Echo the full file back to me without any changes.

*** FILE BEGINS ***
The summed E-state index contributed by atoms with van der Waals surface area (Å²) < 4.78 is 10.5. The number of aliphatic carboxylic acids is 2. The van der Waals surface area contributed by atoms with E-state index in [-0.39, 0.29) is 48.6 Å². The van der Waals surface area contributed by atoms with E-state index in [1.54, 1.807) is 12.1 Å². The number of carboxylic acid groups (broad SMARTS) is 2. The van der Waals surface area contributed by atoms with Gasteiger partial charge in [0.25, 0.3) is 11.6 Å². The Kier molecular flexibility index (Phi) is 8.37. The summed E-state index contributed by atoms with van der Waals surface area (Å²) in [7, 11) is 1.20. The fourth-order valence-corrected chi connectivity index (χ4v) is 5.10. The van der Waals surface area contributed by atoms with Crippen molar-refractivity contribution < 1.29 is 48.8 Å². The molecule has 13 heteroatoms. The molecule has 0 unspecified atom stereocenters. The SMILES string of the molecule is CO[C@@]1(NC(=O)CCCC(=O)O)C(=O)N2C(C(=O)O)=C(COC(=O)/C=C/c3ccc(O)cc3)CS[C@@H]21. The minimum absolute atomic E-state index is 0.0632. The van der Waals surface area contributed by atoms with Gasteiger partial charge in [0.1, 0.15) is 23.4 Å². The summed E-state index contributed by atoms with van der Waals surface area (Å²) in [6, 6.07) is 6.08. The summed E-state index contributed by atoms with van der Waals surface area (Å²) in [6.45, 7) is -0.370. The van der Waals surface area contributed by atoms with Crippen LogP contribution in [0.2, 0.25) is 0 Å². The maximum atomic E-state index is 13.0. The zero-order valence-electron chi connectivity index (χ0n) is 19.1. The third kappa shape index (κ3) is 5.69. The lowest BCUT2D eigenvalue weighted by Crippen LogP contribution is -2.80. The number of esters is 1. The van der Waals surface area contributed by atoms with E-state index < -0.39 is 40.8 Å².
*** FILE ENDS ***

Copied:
The summed E-state index contributed by atoms with van der Waals surface area (Å²) < 4.78 is 10.5. The number of aliphatic carboxylic acids is 2. The van der Waals surface area contributed by atoms with E-state index in [-0.39, 0.29) is 48.6 Å². The van der Waals surface area contributed by atoms with E-state index in [1.54, 1.807) is 12.1 Å². The number of carboxylic acid groups (broad SMARTS) is 2. The van der Waals surface area contributed by atoms with Gasteiger partial charge in [0.25, 0.3) is 11.6 Å². The Kier molecular flexibility index (Phi) is 8.37. The summed E-state index contributed by atoms with van der Waals surface area (Å²) in [7, 11) is 1.20. The fourth-order valence-corrected chi connectivity index (χ4v) is 5.10. The van der Waals surface area contributed by atoms with Crippen molar-refractivity contribution < 1.29 is 48.8 Å². The molecule has 13 heteroatoms. The molecule has 0 unspecified atom stereocenters. The SMILES string of the molecule is CO[C@@]1(NC(=O)CCCC(=O)O)C(=O)N2C(C(=O)O)=C(COC(=O)/C=C/c3ccc(O)cc3)CS[C@@H]21. The minimum absolute atomic E-state index is 0.0632. The van der Waals surface area contributed by atoms with Gasteiger partial charge in [0.1, 0.15) is 23.4 Å². The summed E-state index contributed by atoms with van der Waals surface area (Å²) in [6, 6.07) is 6.08. The summed E-state index contributed by atoms with van der Waals surface area (Å²) in [6.45, 7) is -0.370. The van der Waals surface area contributed by atoms with Crippen LogP contribution in [0.2, 0.25) is 0 Å². The maximum atomic E-state index is 13.0. The zero-order valence-electron chi connectivity index (χ0n) is 19.1. The third kappa shape index (κ3) is 5.69. The lowest BCUT2D eigenvalue weighted by Crippen LogP contribution is -2.80. The number of esters is 1. The van der Waals surface area contributed by atoms with E-state index < -0.39 is 40.8 Å².